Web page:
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Renormalization without infinities II
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In bare (divergent) QFT, infinities arise because integrals taken over
unbounded momenta don't exist; so doing it 'formally' leads to nonsense.
Instead, proper QFT takes regularized integrals, for example by
adding an explicit cutoff Lambda. This simply means that everything is
calculated with an action that depends on Lambda as an additional
parameter. Once this is done, everything is finite, but
Lambda-dependent.
The only problem with that is that the cutoff destroys Lorentz
covariance - apart from that it would be a completely respectable
field theory in itself. Now Lorentz invariance is violated only
at energies > O(Lambda); here O(...) is the Landau symbol that denotes
an unspecified factor that might itself depend on Lambda.
Hence to have the theory conform to physics that can be checked it
suffices to take Lambda large.
But for aesthetic reasons and/or since we believe that symmetries are
fundamental, we want to have fully invariant theories. This requires
that we let Lambda go to infinity.
But in order that the results have a finite limit we must at the
same time make the bare coupling constants g dependent on Lambda.
If this is done in a correct way (and the textbooks on QFT teach
one or more of the known correct ways under the heading of
'renormalization'), one encounters no infinities at all in the
whole process.
Thus renormalized quantities are (typically) never infinite.
The essentials of the renormalization process, namely the need for
Lambda-dependent coupling constants for sufficiently singular
Hamiltonians, can be understood nonperturbatively on the
nonrelativistic level.
What happens is that one has a family of Hamiltonians
H(Lambda,g) that depend on a scale parameter Lambda and and a coupling
constant g (or several). H(Lambda,g) has a good limit H(g) as Lambda
to inf, with g fixed, but the corresponding limit of the resolvent
G(Lambda,g) does not exist; hence if one tries to do calculations with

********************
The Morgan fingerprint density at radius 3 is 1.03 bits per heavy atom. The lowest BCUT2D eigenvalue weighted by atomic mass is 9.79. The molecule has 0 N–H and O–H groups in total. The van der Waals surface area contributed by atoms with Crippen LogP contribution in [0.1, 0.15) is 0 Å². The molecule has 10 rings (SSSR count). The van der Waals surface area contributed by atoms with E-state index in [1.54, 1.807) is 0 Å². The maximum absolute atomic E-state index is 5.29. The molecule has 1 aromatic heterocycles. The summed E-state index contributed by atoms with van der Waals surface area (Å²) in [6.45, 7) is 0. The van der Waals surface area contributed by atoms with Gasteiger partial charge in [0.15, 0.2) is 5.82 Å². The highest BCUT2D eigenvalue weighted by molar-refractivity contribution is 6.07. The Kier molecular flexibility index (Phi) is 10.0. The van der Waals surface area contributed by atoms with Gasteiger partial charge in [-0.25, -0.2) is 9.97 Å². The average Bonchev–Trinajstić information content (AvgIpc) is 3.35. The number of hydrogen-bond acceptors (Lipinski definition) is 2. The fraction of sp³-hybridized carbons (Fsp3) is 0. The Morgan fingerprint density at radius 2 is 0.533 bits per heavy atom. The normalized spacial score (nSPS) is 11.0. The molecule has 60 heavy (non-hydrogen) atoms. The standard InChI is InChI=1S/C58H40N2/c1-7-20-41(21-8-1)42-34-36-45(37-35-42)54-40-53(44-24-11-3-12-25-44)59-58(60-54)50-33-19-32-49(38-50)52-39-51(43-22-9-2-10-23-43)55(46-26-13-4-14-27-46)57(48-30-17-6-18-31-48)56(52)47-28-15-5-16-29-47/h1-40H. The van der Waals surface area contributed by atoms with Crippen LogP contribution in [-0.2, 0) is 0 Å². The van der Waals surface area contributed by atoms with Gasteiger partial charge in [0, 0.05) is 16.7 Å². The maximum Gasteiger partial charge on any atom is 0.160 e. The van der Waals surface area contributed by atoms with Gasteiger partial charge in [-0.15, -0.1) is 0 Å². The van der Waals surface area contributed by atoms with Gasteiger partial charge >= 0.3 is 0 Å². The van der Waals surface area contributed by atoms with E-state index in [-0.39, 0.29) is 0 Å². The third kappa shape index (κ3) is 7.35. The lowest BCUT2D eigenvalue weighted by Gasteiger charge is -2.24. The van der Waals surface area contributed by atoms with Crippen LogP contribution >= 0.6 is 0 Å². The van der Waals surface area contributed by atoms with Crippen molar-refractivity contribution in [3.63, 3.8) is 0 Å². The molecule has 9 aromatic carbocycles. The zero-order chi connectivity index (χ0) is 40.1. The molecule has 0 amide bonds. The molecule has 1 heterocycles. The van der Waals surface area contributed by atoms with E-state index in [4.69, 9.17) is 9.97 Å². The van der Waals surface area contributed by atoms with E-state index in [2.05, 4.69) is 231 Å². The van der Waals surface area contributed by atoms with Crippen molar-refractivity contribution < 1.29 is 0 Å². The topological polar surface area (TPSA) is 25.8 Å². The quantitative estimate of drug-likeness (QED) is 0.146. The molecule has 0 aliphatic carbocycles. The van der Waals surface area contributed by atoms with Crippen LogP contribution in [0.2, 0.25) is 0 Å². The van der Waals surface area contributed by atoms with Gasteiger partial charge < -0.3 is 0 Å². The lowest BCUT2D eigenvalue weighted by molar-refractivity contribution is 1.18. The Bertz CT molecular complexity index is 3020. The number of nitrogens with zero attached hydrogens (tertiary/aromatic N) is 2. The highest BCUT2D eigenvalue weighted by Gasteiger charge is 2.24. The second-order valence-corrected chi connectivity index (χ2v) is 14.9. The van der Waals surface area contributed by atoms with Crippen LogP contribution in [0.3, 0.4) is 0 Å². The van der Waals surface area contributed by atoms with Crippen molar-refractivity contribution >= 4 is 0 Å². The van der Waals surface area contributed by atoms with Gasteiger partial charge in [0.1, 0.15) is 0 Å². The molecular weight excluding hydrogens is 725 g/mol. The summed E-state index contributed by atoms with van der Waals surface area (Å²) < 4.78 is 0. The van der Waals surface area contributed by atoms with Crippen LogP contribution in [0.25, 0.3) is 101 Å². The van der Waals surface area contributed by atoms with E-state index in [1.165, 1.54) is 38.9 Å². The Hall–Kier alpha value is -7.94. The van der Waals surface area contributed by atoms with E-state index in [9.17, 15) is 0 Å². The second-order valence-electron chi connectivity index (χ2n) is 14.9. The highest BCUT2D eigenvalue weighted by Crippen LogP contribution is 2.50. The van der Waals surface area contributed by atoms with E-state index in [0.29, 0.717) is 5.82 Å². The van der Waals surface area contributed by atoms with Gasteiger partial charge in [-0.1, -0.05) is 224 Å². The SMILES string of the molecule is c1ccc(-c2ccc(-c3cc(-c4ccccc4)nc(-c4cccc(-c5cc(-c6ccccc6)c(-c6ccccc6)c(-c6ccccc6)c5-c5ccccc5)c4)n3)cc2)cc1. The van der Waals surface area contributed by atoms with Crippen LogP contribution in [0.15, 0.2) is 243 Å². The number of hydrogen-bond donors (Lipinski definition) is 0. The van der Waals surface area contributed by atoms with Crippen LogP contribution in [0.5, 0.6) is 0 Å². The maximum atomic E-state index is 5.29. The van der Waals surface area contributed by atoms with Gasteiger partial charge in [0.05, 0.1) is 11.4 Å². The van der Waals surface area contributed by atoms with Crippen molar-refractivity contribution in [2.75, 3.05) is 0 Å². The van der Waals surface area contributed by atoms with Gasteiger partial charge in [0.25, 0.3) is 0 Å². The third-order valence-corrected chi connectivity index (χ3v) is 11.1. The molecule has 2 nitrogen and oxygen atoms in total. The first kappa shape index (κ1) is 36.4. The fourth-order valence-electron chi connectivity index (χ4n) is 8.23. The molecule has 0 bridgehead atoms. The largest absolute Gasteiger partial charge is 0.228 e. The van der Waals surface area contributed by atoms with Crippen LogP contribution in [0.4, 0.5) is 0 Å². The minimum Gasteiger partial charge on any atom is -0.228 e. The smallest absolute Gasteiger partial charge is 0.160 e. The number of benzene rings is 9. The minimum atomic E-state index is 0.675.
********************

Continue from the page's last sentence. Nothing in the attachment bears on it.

H(g) directly (the 1930 way of doing things, which was a dead end),
one gets infinities all over the place.
On the other hand, if one chooses a good parameterization g(Lambda,mu)
then, although H(Lambda,g(Lambda,mu)) has no longer a good limit as
Lambda to inf, its resolvent G(Lambda,g(Lambda,mu)) has a well-defined
limit G(mu). (This holds at least in quantum mechanics, which is simply
1D quantum field theory, and in 2D field theory, where this can be
proved in certain cases. In 3D and 4D, where things are not well
understood rigorously, one probably needs also a
Lambda-dependent inner product defining the Hilbert space
to ensure that one ends up in the right representation,
and Lambda-dependent wave functions to ensure that the limiting
renormalized wave functions remain bounded in the limiting
renormalized inner product.)
Since all dynamical information, including all scattering information,
is in the resolvent, G(mu) defines a good physical model for a
scattering process.
In some simple cases, renormalization can be done nonperturbatively.
For example, standard perturbation theory for a Hamiltonian
p^2/2m + g delta(x) produces infinities. The renormalization of this
particular example is treated nonperturbatively in hep-th/9305052.
Thus, infinities only appear if one takes the limit in a way it
cannot be taken consistently.
The relativistic case is a bit more involved and is at present
not understood nonperturbatively in the physically most important
case of 4 space-time dimensions, but there is no difference in
principle.
The local interaction of the formal Lorentz invariant action is
replaced by a nonlocal interaction depending on the UV cutoff Lambda.
Thus one has V(g,Lambda) in place of V(g), where g are the coupling
constants (including masses).
To do so, one writes the (Euclidean = Wick rotated) field as
Phi(x) = integral dp exp(-i p dot x) Phihat(p)
and substitutes it into the action. This gives an action in the